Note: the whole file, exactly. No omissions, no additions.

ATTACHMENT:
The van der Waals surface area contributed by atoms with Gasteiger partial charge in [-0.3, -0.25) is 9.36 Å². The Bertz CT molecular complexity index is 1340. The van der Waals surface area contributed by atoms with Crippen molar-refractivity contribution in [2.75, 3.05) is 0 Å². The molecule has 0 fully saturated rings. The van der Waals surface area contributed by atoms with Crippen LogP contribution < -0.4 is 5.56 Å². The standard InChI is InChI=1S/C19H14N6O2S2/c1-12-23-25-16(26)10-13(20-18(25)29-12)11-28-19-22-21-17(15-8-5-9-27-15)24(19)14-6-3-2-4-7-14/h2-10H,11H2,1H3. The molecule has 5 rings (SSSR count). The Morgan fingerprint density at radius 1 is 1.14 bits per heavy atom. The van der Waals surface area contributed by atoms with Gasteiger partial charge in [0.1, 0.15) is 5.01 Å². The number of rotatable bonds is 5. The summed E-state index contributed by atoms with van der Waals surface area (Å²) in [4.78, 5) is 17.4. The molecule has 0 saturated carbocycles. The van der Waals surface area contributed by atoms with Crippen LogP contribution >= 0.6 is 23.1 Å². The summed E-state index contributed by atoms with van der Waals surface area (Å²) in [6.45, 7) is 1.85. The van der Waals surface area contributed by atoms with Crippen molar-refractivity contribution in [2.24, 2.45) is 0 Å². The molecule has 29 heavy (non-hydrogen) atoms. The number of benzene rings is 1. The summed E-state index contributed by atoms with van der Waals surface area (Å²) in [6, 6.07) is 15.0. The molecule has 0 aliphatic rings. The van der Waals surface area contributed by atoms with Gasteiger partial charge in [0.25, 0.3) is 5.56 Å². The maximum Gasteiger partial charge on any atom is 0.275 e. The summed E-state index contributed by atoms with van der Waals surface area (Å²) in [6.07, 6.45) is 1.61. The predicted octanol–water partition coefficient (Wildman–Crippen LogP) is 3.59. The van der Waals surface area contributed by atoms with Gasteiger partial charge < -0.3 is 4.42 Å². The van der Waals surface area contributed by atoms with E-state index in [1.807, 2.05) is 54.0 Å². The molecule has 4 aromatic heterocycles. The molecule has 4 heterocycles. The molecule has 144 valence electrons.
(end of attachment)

The van der Waals surface area contributed by atoms with Gasteiger partial charge in [-0.3, -0.25) is 9.36 Å². The Bertz CT molecular complexity index is 1340. The van der Waals surface area contributed by atoms with Crippen molar-refractivity contribution in [2.75, 3.05) is 0 Å². The molecule has 0 fully saturated rings. The van der Waals surface area contributed by atoms with Crippen LogP contribution < -0.4 is 5.56 Å². The standard InChI is InChI=1S/C19H14N6O2S2/c1-12-23-25-16(26)10-13(20-18(25)29-12)11-28-19-22-21-17(15-8-5-9-27-15)24(19)14-6-3-2-4-7-14/h2-10H,11H2,1H3. The molecule has 5 rings (SSSR count). The Morgan fingerprint density at radius 1 is 1.14 bits per heavy atom. The van der Waals surface area contributed by atoms with Gasteiger partial charge in [0.1, 0.15) is 5.01 Å². The number of rotatable bonds is 5. The summed E-state index contributed by atoms with van der Waals surface area (Å²) in [4.78, 5) is 17.4. The molecule has 0 saturated carbocycles. The van der Waals surface area contributed by atoms with Crippen LogP contribution >= 0.6 is 23.1 Å². The summed E-state index contributed by atoms with van der Waals surface area (Å²) in [6.45, 7) is 1.85. The van der Waals surface area contributed by atoms with Crippen molar-refractivity contribution in [2.24, 2.45) is 0 Å². The molecule has 29 heavy (non-hydrogen) atoms. The number of benzene rings is 1. The summed E-state index contributed by atoms with van der Waals surface area (Å²) in [6, 6.07) is 15.0. The molecule has 0 aliphatic rings. The van der Waals surface area contributed by atoms with Gasteiger partial charge in [0.25, 0.3) is 5.56 Å². The maximum Gasteiger partial charge on any atom is 0.275 e. The summed E-state index contributed by atoms with van der Waals surface area (Å²) in [6.07, 6.45) is 1.61. The predicted octanol–water partition coefficient (Wildman–Crippen LogP) is 3.59. The van der Waals surface area contributed by atoms with Gasteiger partial charge < -0.3 is 4.42 Å². The van der Waals surface area contributed by atoms with E-state index in [1.807, 2.05) is 54.0 Å². The molecule has 4 aromatic heterocycles. The molecule has 4 heterocycles. The molecule has 144 valence electrons.